The credibility of our collective security system also depends on its ability to adapt to a more complex, unstable and interdependent world. That’s why we’ll be supporting the new United Nations Secretary-General, Antonio Guterres, in his desire to reform the UN system. Ultimately, our message must be that a collective approach, a multilateral approach isn’t merely one possibility among others: very often it’s a necessity. There are issues we can tackle only in that framework. Those who refuse to see this today will, sooner or later, end up realizing that it’s obvious: selfishness and “lone-ranger” behaviour quite simply don’t work when it comes to some situations.
The climate is part of this, clearly. We’ll have some very important work to do, between now and the Polish COP presidency in 2018, on effectively implementing the Paris Agreement, firstly at the forthcoming COP in Bonn in November but also at the Paris summit on 12 December. More broadly, environmental issues will be central to our concerns, in particular with work starting on a Global Pact for the Environment, which we’re very keen to see.
Migration, too, is a lasting and multiform phenomenon that we must tackle in all its dimensions. It requires us, first of all, to fully accept our duty of asylum to those who have the right to our protection. Secondly, it requires us to establish a full range of cooperation with countries of origin, transit and destination, to control illegal migration. The President has tasked me with coordinating implementation of the decisions taken on this issue at the Elysée Palace on 28 August with our various European and African partners. To do this I’ll be relying on an ambassador responsible for migration, who will have a mandate provided by me jointly with the Interior Minister; that’s quite rare.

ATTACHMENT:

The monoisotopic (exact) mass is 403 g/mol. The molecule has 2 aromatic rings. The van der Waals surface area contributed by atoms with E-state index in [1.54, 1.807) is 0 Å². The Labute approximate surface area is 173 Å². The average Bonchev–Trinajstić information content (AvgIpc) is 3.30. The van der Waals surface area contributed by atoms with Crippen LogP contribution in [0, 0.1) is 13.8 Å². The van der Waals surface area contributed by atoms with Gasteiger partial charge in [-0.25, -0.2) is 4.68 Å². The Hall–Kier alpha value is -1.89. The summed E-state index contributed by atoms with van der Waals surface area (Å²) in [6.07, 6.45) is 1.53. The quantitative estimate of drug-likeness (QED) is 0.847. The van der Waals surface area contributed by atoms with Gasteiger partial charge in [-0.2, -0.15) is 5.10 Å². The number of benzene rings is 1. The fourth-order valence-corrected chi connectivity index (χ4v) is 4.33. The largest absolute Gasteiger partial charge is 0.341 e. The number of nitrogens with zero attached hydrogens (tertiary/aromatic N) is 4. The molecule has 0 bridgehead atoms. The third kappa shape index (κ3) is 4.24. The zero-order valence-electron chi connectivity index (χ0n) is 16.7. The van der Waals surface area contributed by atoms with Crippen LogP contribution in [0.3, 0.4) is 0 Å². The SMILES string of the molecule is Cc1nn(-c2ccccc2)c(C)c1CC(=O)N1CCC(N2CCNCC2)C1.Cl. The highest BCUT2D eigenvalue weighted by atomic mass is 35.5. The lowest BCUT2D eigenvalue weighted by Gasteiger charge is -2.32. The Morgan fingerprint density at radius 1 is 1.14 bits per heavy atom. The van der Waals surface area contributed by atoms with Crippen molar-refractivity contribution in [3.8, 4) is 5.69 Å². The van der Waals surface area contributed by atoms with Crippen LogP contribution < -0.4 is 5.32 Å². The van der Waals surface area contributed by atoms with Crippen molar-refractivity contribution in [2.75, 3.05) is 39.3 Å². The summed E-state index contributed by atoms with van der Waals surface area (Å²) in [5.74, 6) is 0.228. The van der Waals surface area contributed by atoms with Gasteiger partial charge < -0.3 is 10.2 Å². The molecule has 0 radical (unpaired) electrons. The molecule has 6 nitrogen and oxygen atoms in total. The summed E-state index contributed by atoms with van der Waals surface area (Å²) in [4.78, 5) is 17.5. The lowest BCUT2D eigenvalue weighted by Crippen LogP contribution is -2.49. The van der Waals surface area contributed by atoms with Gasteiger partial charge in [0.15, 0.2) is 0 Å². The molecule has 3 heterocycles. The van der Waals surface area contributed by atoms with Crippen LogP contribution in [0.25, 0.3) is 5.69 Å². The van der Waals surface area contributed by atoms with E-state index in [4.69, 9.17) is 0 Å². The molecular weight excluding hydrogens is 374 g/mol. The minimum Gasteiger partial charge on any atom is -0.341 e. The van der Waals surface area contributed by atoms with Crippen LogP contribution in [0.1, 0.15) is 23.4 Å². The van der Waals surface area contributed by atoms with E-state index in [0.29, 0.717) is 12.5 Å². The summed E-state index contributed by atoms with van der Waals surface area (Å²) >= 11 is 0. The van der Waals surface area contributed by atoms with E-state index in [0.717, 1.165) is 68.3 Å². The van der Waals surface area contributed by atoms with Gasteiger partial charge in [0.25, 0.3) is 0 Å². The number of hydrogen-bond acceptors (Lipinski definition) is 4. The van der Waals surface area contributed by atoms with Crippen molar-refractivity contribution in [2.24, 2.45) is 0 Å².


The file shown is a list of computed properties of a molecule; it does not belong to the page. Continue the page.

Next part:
Weapons of mass destruction
It’s also true [that a multilateral approach is needed] when it comes to the proliferation of weapons of mass destruction. If France refused to take part in the negotiations on the Treaty on the Prohibition of Nuclear Weapons, it was because, in an uncertain strategic environment – as North Korea reminds us especially acutely –, such an approach can only weaken the Treaty on the Non-Proliferation of Nuclear Weapons, which is the most balanced and consequently the most robust in the field. It’s a crucial challenge, in the face of the renewed risk of proliferation of weapons of mass destruction and their means of delivery, be they nuclear, biological or chemical. On this, perhaps even more than on any other, political mantras limit people to irresponsibility. It’s through concrete acts that we’ll create a safer environment.
In this regard, we must combat the dangerous spread in the use of some of these weapons. I’m thinking in particular of chemical weapons in Syria, which have sown death and are jeopardizing the multilateral efforts made for so many years. The perpetrators of chemical attacks will be held accountable in the courts for their actions. On this issue, France will seek to ensure that impunity never exists. The criminals who have been responsible for using such weapons must know that we’ll continue our efforts to have the culprits convicted, albeit in 5, 10 or 15 years’ time. The future of our whole system of collective security depends on it: it mustn’t be possible to violate its most basic standards without one day suffering the consequences. On the basis of this principle, France will soon be proposing initiatives to its partners.
Communication has been revolutionized by the development of the Internet and new technologies. The result has been a huge growth in opportunities but also new risks. Cyber attacks remind us of this. There too, a collective approach is essential. France and its partners are committed to grasping this new reality in the light of international law and standards of conduct. In this area, we must actually think [with] agility and initiative, to provide the conditions for a new form of strategic stability and clearly identify our interests in terms of security and the economy, but also of protecting pluralism, upholding our democratic institutions and striking a balance on the subject. At the Prime Minister’s request, I’ll therefore be presenting an international digital strategy for France in the autumn, based on the excellent work done by David Martinon in coordination with all the departments concerned.